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Finishing the dome

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  • Finishing the dome

    My masonry skills are a little less than desirable and I am kind of struggling with finishing my dome. I have about 7 or 8 scores of brick laid and am kind of struggling moving forward. The issue is that when I angle my square bricks, there is always a little triangle where adjacent bricks meet that is open. I know it doesn't matter much from a "heating" perspective, but it doesn't make the inside of the oven look quite as sexy as one would want. I don't really have the masonry skills (or tools) to cut every brick at multiple angles (including beveled edges), so I was just wondering what people do about this.....or maybe I messed something else up along the way.

    And, of course, the further you get along, the more these little issues become bigger and the harder it is to see inside the oven to see what you are really doing.

    Any tips or tricks here?

  • #2
    Re: Finishing the dome


    If you use smaller bricks this would be lessened, try cutting them in 1/4 instead of 1/2 & see how it looks

    I also just read a post that discussed using split bricks, check it out it could be very cool.




    • #3
      Re: Finishing the dome

      Hi Sammy
      the last third of the dome is usually where everything starts to change - we'll thats what I experienced. I'm guessing you are using some sort of former (from the inside) to hold the final courses?

      as far as cutting/shaping bricks themselves.........
      I built my oven dome simply with bricks cut in half with a bolster. It was only until I go to the last layer that we cut them in 1/4's etc. Sure it depends on how brittle or soft your bricks are.

      A bricklayer mate put me onto a "brickies hammer" which is like a hammer that has a long drawn out pointed end. This can also be useful to "chip off" the odd bit here and there. Make sure the brick is on a softer surface (not hard concrete) as it will help you chip it more reliably.

      Having said all that the hardness (brittle or soft) of the brick plays a part

      You can use a small angle grinder with a masonary blade.....but its usually pretty dusty.

      Also its best to put the "fired" end of the brick in towards the oven inside, rather than leaving a "cut" edge exposed.

      Here are some pics of mine.....I'm sure others can advise of techniques.
      If you have some pics that can help us explain stuff.

      Build #1

      Build #2 (Current)


      • #4
        Re: Finishing the dome

        what purpose are you building the oven, to cook in or to gaze into and upon. I know that they need to be esthetically pleasant in overall appearence but let's face the facts. When you light a fire in them, the domes get covered in black soot which burns off to a white coating when the dome gets up to somewhere around the right temperature for pizzas.
        Do you want to impress the girls with your superb masonry skills or win their hearts with great food that comes out of them?
        Don't get too paranoid with the interior looks and keep the wedge shaped joints to a minimum but they will be there no matter what you do especially when you don't have the mastery skills, the equipment necessary, nor the cash to get someone to do it for you.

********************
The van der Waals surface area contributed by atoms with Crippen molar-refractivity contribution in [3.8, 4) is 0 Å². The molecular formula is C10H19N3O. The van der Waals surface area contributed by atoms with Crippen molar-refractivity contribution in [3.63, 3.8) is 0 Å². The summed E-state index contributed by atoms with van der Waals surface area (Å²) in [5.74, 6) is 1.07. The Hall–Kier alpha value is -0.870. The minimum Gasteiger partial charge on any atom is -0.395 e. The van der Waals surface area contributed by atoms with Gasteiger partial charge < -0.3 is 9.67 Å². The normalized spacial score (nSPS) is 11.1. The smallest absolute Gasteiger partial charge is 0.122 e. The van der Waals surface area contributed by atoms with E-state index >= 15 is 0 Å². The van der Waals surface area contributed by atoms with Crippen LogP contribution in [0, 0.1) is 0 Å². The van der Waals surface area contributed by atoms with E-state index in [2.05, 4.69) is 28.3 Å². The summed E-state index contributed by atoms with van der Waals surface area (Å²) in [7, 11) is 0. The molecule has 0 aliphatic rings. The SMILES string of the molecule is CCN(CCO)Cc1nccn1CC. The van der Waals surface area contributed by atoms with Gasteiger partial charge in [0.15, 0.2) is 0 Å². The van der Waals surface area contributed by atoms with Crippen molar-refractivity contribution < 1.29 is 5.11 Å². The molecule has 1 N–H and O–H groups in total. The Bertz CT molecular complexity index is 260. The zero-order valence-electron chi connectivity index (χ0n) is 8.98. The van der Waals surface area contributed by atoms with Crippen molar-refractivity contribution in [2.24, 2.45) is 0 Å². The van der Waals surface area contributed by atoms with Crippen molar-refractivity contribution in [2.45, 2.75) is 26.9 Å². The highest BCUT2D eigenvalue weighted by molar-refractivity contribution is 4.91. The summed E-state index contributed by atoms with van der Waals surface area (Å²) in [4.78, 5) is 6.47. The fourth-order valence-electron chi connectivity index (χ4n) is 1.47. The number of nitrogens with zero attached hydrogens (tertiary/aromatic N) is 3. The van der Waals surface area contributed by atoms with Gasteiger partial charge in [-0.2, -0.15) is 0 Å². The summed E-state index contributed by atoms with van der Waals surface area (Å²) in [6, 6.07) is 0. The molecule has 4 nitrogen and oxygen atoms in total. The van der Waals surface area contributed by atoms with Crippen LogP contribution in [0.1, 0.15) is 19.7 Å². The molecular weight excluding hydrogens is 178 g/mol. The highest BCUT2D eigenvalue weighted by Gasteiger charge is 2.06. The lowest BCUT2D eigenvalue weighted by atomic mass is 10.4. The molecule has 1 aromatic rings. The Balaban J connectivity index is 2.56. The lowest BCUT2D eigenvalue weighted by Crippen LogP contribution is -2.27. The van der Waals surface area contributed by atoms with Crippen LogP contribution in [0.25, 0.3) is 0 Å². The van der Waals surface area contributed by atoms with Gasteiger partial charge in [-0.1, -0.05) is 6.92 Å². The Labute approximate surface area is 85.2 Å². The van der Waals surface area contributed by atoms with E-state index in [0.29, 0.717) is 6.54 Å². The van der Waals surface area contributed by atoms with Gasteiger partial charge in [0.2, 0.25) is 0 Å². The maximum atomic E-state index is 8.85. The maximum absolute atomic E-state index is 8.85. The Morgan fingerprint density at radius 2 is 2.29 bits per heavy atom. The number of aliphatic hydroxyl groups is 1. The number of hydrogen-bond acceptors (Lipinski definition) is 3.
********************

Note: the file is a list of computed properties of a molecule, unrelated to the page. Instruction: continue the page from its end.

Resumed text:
Keep it structurally sound and presentable, but get on with using it. It won't be long before you won't hardly look into the dome top.

        Prevention is better than cure, - do it right the first time!

        The more I learn, the more I realise how little I know

        Neillís Pompeiii #1
        Neillís kitchen underway


        • #5
          Re: Finishing the dome

          Great feedback gang. Thanks.

          It was also great to see some pictures of other domes. Thanks!

          You all made me feel much better about it and I will plug through these last few courses!

          Balty - I did start cutting some bricks in thirds and quarters and that actually does help. Thanks for the comment! PS. Great looking pup!

          Damon - do you have more pictures of your finished oven. I debated doing an arched opening, but was somewhat clueless how the vent would attach, so I went with a flat opening that I plan to put a curved arch facade on. I am curious to see pictures how you did the vent and how your finished oven looks.

          Neil - thanks for the laugh. Yah, part of me does want it to be sexy - why wouldn't I want it to be as nice looking as possible. I do know that it doesn't matter much from a cooking perspective though. I wasn't sure if I screwed something up in the process, however, that might have had other implications. I kind of freak out when I read posts about other people having dome cave ins! I know that with my masonry skills something like that is more likely than not for me! I am too OCD however to ask others for help with the project - I like to just experiment through it by myself.

          Anyway, this forum is really helpful. Thanks again for your posts and if anyone else has good feedback, I would love to see/hear it.


          • #6
            Re: Finishing the dome

            Just to put things in perspective, you really have to crank your neck to even SEE this stuff, particularly the part where the dome meets the entry. Those sexy pictures of dome tops are taken with the camera flat on it's back on the oven floor, not the usual perspective of the viewer.

            That said, I went to great lengths to get my dome fitted snuggly, but it really isn't necessary from the cooking perspective.

            An idea is to build your "plug" upside down on the bench and have a friend or two help you lower it down into place. This solves a world of problems. If I built another oven I'd build the whole thing upside down in a kiddie pool full of sand.
            My geodesic oven project: part 1, part 2